Her employees are lucky to have her, as well. Several of her cleaners were living in homeless shelters when they came to work for eMaids. “We’re very careful in who we hire, they need to have experience. But the fact that they were living in a shelter didn’t keep us from hiring them.” These staff members have been able to move into their own apartments with the steady paycheck they get from eMaids.
Words of wisdom
In the early years, Kahn was fortunate to have a few mentors in the cleaning space, including Tammy Spivey (Maid Services of America) and Renee O’Brien (Your Cleaning Business, Inc.). “They were great if you needed a listening ear or someone to vent to,” said Kahn, and she developed a great personal relationship with both mentors. When we asked Kahn what advice she’d give to someone starting a cleaning business today, she preaches what she practices:
“Find someone who has been there and done it already. I could write a book of the mistakes that we made in the first few years and how costly it was–going with the wrong marketing approach, signing six month contracts with people I shouldn’t have, not having the right checklist or knowing how to set pricing correctly… basic business startup things you don’t know how to do. Follow the direction of someone who knows the ropes. Be positive and know that you can do it. No matter what comes your way you are going to be successful. It’s not an easy business. But if you know what you’re doing and are aggressive, you’re going to get there. And always say yes to a client!”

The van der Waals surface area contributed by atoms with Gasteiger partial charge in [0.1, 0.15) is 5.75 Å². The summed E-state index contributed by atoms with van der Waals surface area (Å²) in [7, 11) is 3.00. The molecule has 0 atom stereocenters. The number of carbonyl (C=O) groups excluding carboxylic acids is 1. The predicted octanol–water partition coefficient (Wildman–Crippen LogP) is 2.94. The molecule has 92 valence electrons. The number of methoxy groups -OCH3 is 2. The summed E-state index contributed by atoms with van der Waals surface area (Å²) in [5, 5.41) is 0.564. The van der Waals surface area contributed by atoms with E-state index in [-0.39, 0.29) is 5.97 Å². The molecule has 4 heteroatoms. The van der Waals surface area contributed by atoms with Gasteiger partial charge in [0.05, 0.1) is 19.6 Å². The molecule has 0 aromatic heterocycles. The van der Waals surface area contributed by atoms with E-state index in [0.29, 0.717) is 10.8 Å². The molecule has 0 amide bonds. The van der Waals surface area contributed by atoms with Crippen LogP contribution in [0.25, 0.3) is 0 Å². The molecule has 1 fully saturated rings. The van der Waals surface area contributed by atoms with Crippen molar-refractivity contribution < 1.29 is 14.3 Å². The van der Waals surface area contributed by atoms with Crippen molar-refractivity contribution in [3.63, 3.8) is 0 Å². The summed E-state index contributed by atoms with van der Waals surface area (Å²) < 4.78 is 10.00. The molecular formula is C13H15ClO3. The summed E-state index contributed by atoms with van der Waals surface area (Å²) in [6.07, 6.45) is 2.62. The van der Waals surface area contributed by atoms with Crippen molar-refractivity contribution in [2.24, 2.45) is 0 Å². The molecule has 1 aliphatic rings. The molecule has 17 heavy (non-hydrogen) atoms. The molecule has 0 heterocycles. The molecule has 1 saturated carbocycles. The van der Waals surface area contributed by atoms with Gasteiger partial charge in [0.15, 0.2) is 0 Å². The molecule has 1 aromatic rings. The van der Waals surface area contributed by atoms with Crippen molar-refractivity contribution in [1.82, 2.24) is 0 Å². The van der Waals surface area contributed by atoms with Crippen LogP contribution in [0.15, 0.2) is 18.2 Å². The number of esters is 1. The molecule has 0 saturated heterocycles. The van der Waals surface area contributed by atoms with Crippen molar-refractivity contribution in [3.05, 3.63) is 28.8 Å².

Interestingly, Kahn said that their focus on green cleaning products was something her staff found more valuable than the clients. “Oh, the green cleaning phenomenon! Our employees enjoy it more than the clients. At the end of the day, clients don’t care about green cleaning, they just want their toilet clean, their bed made, their kitchen clean. But our employees really care. When we didn’t have an emphasis on using green cleaning products, our staff would get sick because they were inhaling chemicals all day long. That’s why we transitioned to using green cleaning products–we wanted to keep our employees healthy.”